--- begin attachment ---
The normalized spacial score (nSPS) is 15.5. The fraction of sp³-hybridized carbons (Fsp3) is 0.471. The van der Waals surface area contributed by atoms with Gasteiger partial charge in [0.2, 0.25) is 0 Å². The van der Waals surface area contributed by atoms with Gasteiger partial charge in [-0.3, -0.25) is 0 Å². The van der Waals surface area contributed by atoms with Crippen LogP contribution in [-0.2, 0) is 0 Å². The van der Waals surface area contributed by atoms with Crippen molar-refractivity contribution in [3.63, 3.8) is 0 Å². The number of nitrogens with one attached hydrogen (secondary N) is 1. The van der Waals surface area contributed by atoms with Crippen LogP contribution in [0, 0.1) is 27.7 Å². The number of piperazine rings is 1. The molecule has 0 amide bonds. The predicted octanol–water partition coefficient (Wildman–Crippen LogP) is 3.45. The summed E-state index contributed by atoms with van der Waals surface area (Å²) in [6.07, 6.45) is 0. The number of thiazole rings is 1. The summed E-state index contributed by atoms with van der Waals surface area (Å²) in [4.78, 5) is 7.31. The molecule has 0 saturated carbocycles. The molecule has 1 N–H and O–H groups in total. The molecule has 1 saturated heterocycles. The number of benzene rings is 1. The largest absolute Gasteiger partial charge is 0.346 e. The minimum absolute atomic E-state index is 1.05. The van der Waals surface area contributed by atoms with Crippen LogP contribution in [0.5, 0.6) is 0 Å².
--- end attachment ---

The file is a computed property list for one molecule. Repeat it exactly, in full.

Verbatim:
The normalized spacial score (nSPS) is 15.5. The fraction of sp³-hybridized carbons (Fsp3) is 0.471. The van der Waals surface area contributed by atoms with Gasteiger partial charge in [0.2, 0.25) is 0 Å². The van der Waals surface area contributed by atoms with Gasteiger partial charge in [-0.3, -0.25) is 0 Å². The van der Waals surface area contributed by atoms with Crippen LogP contribution in [-0.2, 0) is 0 Å². The van der Waals surface area contributed by atoms with Crippen molar-refractivity contribution in [3.63, 3.8) is 0 Å². The number of nitrogens with one attached hydrogen (secondary N) is 1. The van der Waals surface area contributed by atoms with Crippen LogP contribution in [0, 0.1) is 27.7 Å². The number of piperazine rings is 1. The molecule has 0 amide bonds. The predicted octanol–water partition coefficient (Wildman–Crippen LogP) is 3.45. The summed E-state index contributed by atoms with van der Waals surface area (Å²) in [6.07, 6.45) is 0. The number of thiazole rings is 1. The summed E-state index contributed by atoms with van der Waals surface area (Å²) in [4.78, 5) is 7.31. The molecule has 0 saturated carbocycles. The molecule has 1 N–H and O–H groups in total. The molecule has 1 saturated heterocycles. The number of benzene rings is 1. The largest absolute Gasteiger partial charge is 0.346 e. The minimum absolute atomic E-state index is 1.05. The van der Waals surface area contributed by atoms with Crippen LogP contribution in [0.5, 0.6) is 0 Å².